Andrew Bovell’s Speaking in Tongues has been artfully rendered by director Matt Barton and producer; Carys Atkinson. This play explores human nature, relationships, the ability to love and be loved, as well as the sanctity of marriage and the consequences of its breach. In this story, Bovell paints an emotional landscape using four actors and nine characters. He explores the rights and wrongs of emotional conduct through various interconnected stories which create a polyphony of voices which only ask to be loved.
The first act provided the first of many heart stopping moments as Bovell explores deeper and deeper into the human condition. As an audience, one is pulled into a series of complex relationships which are illuminated masterfully by the cast whose dedication to the parts can be seen in the faithful rendition of Bovell’s characters. While I don’t want to give any of the plot away, the characters are all face the problem of love; they all need love and act in ways which lead to devastating consequences.
The true magnificence of this play was the stagecraft. Lighting in this production has allowed one to see into the worlds of reality and fantasy, into dreams, bedrooms and deathbeds. The structure of the play is difficult and the story seemingly choppy, however the direction of Matt Barton has led to a performance of perfect clarity and purpose. The use of space within the theatre is imaginative and makes the most of a space which may not be around for too much longer (#savethearts); again Barton’s direction has led to divisive use of space in order to create an inner world where we are privy to see for only a short while.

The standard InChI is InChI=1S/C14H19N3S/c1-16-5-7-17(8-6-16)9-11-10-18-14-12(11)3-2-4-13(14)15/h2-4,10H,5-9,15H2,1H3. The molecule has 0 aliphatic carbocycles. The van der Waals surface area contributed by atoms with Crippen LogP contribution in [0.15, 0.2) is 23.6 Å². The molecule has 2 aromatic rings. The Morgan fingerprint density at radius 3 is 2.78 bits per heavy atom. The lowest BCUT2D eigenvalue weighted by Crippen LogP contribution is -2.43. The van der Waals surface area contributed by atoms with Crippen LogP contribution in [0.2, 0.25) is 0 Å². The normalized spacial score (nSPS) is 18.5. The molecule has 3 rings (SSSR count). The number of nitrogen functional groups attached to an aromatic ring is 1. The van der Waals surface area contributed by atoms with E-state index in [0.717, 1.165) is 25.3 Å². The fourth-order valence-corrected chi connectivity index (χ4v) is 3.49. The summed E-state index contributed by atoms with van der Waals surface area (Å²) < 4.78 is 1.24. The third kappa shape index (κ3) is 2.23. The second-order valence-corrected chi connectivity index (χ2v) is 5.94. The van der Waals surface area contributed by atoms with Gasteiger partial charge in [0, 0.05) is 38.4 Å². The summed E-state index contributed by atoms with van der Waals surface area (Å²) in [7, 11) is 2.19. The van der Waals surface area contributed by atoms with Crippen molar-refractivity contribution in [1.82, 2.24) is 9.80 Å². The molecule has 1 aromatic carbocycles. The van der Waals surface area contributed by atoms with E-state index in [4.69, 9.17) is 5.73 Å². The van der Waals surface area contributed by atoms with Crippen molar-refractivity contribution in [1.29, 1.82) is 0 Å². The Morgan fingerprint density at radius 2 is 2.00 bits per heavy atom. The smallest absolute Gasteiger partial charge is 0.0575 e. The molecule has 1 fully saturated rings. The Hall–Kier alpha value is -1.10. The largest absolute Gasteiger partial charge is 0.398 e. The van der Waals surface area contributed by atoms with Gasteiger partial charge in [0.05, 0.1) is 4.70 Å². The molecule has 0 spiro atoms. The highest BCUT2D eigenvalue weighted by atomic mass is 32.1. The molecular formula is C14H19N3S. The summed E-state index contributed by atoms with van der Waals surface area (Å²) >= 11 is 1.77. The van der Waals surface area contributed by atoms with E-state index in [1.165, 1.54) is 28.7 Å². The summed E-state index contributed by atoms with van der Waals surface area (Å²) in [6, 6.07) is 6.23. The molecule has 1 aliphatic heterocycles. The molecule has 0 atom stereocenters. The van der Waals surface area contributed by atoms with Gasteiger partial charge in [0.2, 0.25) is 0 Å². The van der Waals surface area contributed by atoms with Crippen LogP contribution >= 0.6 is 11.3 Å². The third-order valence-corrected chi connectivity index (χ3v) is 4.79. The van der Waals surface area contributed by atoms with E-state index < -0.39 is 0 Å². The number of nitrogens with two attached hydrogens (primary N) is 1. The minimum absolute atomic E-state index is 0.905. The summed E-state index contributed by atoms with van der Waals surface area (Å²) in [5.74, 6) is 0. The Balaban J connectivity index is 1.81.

This play is one not too be missed, Bovell’s plays are enticing, exciting and forces one to obverse the ugly world around them more clearly. Everyone has their own worlds and Bovell continues to show that to us.
Staring these babes: Georgia-Cate Westcott, Patrick Hassall, Holly Johnson, and Ben McCarthy.